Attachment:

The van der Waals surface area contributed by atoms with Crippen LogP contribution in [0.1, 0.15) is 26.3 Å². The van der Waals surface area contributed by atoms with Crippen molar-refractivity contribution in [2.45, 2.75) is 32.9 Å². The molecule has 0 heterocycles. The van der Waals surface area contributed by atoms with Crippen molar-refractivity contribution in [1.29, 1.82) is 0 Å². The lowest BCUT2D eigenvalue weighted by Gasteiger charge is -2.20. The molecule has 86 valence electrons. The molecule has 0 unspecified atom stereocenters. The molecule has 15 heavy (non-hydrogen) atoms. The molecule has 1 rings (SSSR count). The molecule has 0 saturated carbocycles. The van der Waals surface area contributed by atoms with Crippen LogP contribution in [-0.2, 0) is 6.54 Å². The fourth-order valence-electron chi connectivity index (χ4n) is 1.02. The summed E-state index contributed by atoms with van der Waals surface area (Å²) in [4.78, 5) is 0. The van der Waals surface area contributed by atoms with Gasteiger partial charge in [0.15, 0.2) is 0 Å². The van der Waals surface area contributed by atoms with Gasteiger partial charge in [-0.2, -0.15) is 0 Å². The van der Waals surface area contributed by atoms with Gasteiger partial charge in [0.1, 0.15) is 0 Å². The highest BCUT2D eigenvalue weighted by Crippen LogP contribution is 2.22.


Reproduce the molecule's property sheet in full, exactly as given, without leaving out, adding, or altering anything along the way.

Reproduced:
The van der Waals surface area contributed by atoms with Crippen LogP contribution in [0.1, 0.15) is 26.3 Å². The van der Waals surface area contributed by atoms with Crippen molar-refractivity contribution in [2.45, 2.75) is 32.9 Å². The molecule has 0 heterocycles. The van der Waals surface area contributed by atoms with Crippen molar-refractivity contribution in [1.29, 1.82) is 0 Å². The lowest BCUT2D eigenvalue weighted by Gasteiger charge is -2.20. The molecule has 86 valence electrons. The molecule has 0 unspecified atom stereocenters. The molecule has 15 heavy (non-hydrogen) atoms. The molecule has 1 rings (SSSR count). The molecule has 0 saturated carbocycles. The van der Waals surface area contributed by atoms with Crippen LogP contribution in [-0.2, 0) is 6.54 Å². The fourth-order valence-electron chi connectivity index (χ4n) is 1.02. The summed E-state index contributed by atoms with van der Waals surface area (Å²) in [4.78, 5) is 0. The van der Waals surface area contributed by atoms with Gasteiger partial charge in [0.15, 0.2) is 0 Å². The van der Waals surface area contributed by atoms with Gasteiger partial charge in [-0.2, -0.15) is 0 Å². The van der Waals surface area contributed by atoms with Gasteiger partial charge in [0.1, 0.15) is 0 Å². The highest BCUT2D eigenvalue weighted by Crippen LogP contribution is 2.22.